We joke, we joke (although jellied moose nose is, in fact, a Canadian delicacy). No need to resort to gimmicks, but in order to stay relevant, if you’re serving food, you should ideally give your menus a refresh at least once every couple of years. If your business exists in a place where it makes sense to vary ingredients based on seasons, then you might even consider keeping a seasonal menu.
In short, switching up your menu on a fairly consistent basis will keep things spicy (foodie pun intended), make your regulars happy, and more than likely pull in new business. First and foremost, be prepared and start planning your new menu well in advance.
Here’s a list we’ve compiled that includes some of our favourite pro tips for launching a new menu to engage an audience, push bookings, and drive up your revenue:
- Maximize your current menu items. In other words, make them count while they last. If you have an excessive amount of existing ingredients in stock for particular dishes, don’t let these things go to waste. Take them into consideration when developing your new menu so that you can use them in new dishes. Also, make sure you announce that existing menu items soon won’t be available, encouraging customers to get their favourite dishes while they still can. People always want what they can’t have (or won’t be able to have very soon!).
- Notify the right people. Reach out to foodie bloggers and influencers with large social media followings, along with journalists and food critics. Let them know you’re launching a new menu and offer them incentives to come in and try your new dishes – incentives, as in, free food and first tastings. Make special arrangements with the chef to give them an exclusive first taste of one of your latest signature five-course meals. The goal here is obviously to get them to spread the word on their social media pages or do a write-up on your restaurant and, ultimately, to generate enough of a buzz so that you have a huge queue out the door when you launch your new menu.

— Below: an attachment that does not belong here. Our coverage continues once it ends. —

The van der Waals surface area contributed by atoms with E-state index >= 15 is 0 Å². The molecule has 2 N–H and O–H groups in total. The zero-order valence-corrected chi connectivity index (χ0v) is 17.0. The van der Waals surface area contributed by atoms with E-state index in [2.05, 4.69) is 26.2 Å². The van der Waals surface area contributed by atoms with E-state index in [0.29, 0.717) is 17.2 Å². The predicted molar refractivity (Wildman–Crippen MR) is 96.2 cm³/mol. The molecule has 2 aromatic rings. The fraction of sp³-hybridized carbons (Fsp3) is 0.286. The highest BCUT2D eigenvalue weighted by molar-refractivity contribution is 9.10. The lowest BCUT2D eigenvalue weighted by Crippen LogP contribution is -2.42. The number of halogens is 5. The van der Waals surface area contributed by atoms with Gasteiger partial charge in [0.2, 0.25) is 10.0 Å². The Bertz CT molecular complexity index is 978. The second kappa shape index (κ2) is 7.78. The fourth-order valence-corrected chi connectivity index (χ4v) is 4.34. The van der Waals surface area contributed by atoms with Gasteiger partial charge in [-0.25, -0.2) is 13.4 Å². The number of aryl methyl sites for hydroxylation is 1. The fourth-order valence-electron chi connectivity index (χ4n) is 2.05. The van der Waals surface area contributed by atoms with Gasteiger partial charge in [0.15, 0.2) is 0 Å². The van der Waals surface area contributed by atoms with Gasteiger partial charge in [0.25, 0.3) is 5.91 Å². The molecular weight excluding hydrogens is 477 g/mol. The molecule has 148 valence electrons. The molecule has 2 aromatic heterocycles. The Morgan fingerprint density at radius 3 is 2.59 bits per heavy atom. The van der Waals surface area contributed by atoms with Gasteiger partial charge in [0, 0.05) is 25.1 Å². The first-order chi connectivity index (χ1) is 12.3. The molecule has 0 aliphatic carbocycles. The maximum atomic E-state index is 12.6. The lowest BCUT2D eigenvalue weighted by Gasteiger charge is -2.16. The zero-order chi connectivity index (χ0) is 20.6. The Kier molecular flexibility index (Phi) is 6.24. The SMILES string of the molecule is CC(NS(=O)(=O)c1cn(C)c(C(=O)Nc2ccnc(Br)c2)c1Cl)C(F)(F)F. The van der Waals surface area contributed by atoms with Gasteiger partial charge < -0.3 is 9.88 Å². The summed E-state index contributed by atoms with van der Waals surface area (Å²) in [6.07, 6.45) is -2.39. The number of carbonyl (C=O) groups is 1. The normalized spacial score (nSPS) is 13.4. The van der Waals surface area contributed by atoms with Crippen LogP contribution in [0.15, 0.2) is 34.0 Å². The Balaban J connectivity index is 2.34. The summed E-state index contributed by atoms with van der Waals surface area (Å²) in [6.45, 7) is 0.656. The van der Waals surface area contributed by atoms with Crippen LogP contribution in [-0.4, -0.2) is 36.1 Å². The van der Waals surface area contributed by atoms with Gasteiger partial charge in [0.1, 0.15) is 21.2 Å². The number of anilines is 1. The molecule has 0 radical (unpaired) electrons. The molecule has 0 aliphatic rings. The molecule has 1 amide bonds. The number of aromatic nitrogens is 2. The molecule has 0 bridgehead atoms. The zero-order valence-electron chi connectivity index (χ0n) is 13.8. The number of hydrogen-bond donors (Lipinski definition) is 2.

- Host tastings. Host several special “tasting menu” events, and make sure that the events feel exclusive. Invite journalists, foodie influencers, bloggers, food critics and most importantly your most loyal guests. Not only is this a great way to get press and word of mouth publicity out there, but if your menu isn’t set yet, then it’s also a great way to test out different dishes. You’ll gain valuable feedback that you can use later to determine your final menu offerings. Ideally, you’ll want to do this on either a typically slow evening, or on a night where your restaurant is usually closed. This way, you’re not losing too much business.